Our plan was to link up with a trail in the Parque Nacional Viñales, which would take us part way up toward the peak of Mogote del Valle, in the hopes of tagging it for my birthday. The trail gave way to scrambles up gnarly limestone; we hesitated and assessed whether to continue on. Seth climbed up ahead, while I pondered if I would feel comfortable coming back down this jagged rock. He called out to say that things evened out a bit, so up I followed. The trails crisscrossed through limestone mazes and jungle foliage, and our GPS trackers had trouble locating us correctly on the map. It was clear that people used these trails, but it still felt quite remote. They weren’t park trails as you might imagine, with blazes guiding the way. Eventually, it became clear that bushwhacking to the summit would not be possible (maybe with climbing gear, which we didn’t have.)

 

It really wasn’t a big disappointment not to reach the top of Mogote del Valle, as we’d had a great adventure regardless. Making our way back down, Seth listed all of the things I had accomplished in my thirties, as a way of reinforcing that I have done more than I give myself credit for, and that there’s much that I can still achieve. Once again, I appreciated his attempt to assuage the palpable dread with which turning 40 filled me. Winding down the wild landscape, we expertly navigated the dodgy scramble sections, said farewell to some foraging piglets, and returned to the valley below. The map suggested that we might take a trail to the other side of the mogote, so, not wanting the fun to end, we ran over to check it out.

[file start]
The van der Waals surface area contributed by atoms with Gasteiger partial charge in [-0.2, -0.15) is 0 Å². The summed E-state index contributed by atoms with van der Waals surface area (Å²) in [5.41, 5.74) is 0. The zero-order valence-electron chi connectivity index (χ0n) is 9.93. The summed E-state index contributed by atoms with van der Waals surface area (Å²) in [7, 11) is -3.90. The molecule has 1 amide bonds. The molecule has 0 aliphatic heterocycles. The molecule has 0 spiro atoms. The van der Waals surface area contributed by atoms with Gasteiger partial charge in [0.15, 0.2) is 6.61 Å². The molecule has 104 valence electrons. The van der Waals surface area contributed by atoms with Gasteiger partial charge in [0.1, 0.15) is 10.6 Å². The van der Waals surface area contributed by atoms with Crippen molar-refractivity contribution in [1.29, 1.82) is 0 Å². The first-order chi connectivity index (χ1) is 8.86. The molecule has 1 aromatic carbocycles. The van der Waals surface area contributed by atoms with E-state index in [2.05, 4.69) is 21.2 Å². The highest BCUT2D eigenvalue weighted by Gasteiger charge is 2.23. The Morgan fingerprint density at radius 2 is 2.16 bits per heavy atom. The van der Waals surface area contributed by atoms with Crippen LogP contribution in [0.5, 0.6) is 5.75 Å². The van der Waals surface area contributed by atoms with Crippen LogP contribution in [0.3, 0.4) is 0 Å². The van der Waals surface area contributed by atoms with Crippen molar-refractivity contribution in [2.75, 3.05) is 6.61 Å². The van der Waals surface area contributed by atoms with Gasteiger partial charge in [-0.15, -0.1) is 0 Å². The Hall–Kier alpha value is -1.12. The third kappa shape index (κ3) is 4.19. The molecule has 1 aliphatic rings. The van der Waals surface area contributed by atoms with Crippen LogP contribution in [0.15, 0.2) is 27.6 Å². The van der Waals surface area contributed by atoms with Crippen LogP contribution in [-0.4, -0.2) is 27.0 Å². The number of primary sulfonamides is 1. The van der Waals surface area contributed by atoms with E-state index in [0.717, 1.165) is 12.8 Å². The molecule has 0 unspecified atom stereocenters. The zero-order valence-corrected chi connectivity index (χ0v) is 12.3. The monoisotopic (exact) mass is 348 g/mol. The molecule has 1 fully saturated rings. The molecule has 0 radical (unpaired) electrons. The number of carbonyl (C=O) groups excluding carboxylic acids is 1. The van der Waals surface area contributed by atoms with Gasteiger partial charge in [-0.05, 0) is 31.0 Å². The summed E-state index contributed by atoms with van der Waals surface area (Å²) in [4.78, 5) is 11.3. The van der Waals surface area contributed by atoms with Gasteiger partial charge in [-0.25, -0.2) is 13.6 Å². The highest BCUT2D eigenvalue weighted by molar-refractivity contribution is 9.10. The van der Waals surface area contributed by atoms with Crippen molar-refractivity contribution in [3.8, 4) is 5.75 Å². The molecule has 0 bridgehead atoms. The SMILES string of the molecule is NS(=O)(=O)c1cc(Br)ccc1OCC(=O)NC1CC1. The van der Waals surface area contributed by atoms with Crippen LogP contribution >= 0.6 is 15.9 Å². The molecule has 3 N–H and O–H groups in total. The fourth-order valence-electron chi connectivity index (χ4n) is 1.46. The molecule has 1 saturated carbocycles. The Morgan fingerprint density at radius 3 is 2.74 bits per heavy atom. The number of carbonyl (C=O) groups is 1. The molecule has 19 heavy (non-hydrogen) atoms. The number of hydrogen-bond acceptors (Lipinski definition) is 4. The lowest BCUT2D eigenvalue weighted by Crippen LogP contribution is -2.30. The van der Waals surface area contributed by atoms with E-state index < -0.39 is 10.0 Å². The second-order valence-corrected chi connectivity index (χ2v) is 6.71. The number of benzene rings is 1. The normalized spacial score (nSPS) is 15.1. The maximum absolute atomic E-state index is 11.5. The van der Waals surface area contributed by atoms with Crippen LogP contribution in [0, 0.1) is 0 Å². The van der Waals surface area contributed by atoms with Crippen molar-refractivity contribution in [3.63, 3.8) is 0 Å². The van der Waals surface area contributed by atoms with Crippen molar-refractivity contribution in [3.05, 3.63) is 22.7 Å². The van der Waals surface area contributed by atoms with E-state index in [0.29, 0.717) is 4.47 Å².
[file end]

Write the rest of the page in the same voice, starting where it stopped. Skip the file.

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Down into the valley.

A steep staircase built into the mountainside led up to Cueva de la Vaca (Cow Cave). At the foot of the stairs, Seth found a tiny puppy, eyes not yet even open. It whimpered and rolled around on the ground, and I instinctively scooped it up. It quieted and nestled into my warm body. There was no mama dog in sight, and we weighed the options. Take it to a farmer? Wait and see if mama returns? My inner dialogue said, “I guess I’m bringing a puppy home from Cuba.” As we deliberated, a group of tourists came down from the cave, mama dog in tow. She immediately sniffed the ground where the puppy had been, so we knew that this was mom. I placed the puppy back, and she licked it all over. Yep, she was mom. Anxious for food, she continued to follow the other tourists, so we broke up a Clif bar for her to find when she came back. This way, she’d have some food, but wouldn’t associate it with us.